KURE BEACH - Scuba divers and snorkelers will soon be able to explore one of the best-preserved shipwrecks on the North Carolina coast as the N.C. Department of Natural and Cultural Resources opens the state’s first Heritage Dive Site, the Civil War blockade runner Condor, Friday, June 16.
Secretary Susi H. Hamilton will speak at a 10:30 a.m. dedication event for the site at the Fort Fisher State Historic Site in Kure Beach, N.C.
“I am so delighted to help dedicate the first Heritage Dive Site in North Carolina, and one that I hope will be the first of many underwater sites celebrating and preserving our state’s rich maritime heritage,” said Secretary Hamilton. “This project is the result of some amazing teamwork between our Underwater Archaeology Branch, historic site, maritime museum and aquarium staffs, along with some truly outstanding community partners such as North Carolina Sea Grant and Friends of Fort Fisher.”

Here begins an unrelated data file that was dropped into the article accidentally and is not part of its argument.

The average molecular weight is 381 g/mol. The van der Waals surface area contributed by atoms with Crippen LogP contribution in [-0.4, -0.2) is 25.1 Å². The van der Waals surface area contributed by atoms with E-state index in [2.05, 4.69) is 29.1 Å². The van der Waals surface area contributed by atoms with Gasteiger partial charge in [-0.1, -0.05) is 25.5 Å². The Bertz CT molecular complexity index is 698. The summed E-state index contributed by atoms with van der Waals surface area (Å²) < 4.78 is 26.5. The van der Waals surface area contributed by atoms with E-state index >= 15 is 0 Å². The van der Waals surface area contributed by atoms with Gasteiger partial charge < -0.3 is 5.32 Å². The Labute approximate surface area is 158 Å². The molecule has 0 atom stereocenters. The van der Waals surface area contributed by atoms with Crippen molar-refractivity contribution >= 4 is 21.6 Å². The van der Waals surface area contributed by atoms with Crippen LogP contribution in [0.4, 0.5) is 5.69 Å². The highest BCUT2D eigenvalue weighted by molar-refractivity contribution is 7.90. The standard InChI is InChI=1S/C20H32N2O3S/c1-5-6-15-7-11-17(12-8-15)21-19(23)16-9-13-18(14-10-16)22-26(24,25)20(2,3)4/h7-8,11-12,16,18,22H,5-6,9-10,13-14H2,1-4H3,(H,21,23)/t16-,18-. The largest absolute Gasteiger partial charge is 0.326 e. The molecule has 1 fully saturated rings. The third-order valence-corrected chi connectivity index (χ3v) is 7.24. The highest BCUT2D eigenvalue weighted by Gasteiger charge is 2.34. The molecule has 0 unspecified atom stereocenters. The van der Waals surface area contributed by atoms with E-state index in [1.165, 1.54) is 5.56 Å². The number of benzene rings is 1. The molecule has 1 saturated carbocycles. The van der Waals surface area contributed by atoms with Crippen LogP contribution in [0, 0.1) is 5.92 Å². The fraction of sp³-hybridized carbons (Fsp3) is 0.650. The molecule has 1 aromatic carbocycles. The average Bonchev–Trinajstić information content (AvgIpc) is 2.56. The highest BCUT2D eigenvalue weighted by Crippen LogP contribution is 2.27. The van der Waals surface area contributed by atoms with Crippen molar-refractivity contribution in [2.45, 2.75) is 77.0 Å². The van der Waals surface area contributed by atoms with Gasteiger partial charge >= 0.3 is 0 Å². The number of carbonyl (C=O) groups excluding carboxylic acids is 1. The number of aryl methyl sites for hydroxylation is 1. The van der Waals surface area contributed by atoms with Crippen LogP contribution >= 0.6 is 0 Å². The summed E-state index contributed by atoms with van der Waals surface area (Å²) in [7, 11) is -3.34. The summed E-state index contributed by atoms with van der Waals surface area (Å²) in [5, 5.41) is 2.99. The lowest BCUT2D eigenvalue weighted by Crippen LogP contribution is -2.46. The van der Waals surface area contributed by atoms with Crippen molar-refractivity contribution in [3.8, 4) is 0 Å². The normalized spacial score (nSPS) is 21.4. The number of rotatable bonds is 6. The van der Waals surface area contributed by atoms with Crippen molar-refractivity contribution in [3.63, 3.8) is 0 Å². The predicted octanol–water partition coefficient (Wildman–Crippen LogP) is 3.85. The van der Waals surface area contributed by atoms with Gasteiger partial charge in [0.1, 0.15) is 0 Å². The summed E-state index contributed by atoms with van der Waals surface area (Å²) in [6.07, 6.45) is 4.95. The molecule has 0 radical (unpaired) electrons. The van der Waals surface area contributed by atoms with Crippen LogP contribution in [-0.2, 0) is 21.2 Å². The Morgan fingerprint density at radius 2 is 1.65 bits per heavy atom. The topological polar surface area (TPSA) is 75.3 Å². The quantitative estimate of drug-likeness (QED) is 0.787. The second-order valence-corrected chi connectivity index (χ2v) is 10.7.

More than 150 years ago, the high-tech steamer Condor sailed for Wilmington on her maiden voyage with her cargo and illustrious passenger, Confederate spy Rose O’Neal Greenhow. Steaming through the cordon of Union naval vessels blockading the port of Wilmington, Condor ran aground and was lost on the night of Oct. 1, 1864.
The 218-foot-long wreckage rests in 25 feet of water, about 700 yards off the beach in front of the North Carolina Aquarium at Fort Fisher, making it an accessible dive. The Condor has been fully mapped by staff of the department’s Underwater Archaeology Branch, so that divers can easily find the vessel’s full lower hull, engines, paddle wheels and boilers, which are all still in place. Buoys mark the site along with mooring lines for boats and kayaks.
The site will be open for divers from June through November each year. Visitors to the area can also learn about the Condor’s history and view artifacts from the vessel at the Fort Fisher State Historic Site visitors center, or see a replica of its engine room in one of the tanks at the NC Aquarium at Fort Fisher.
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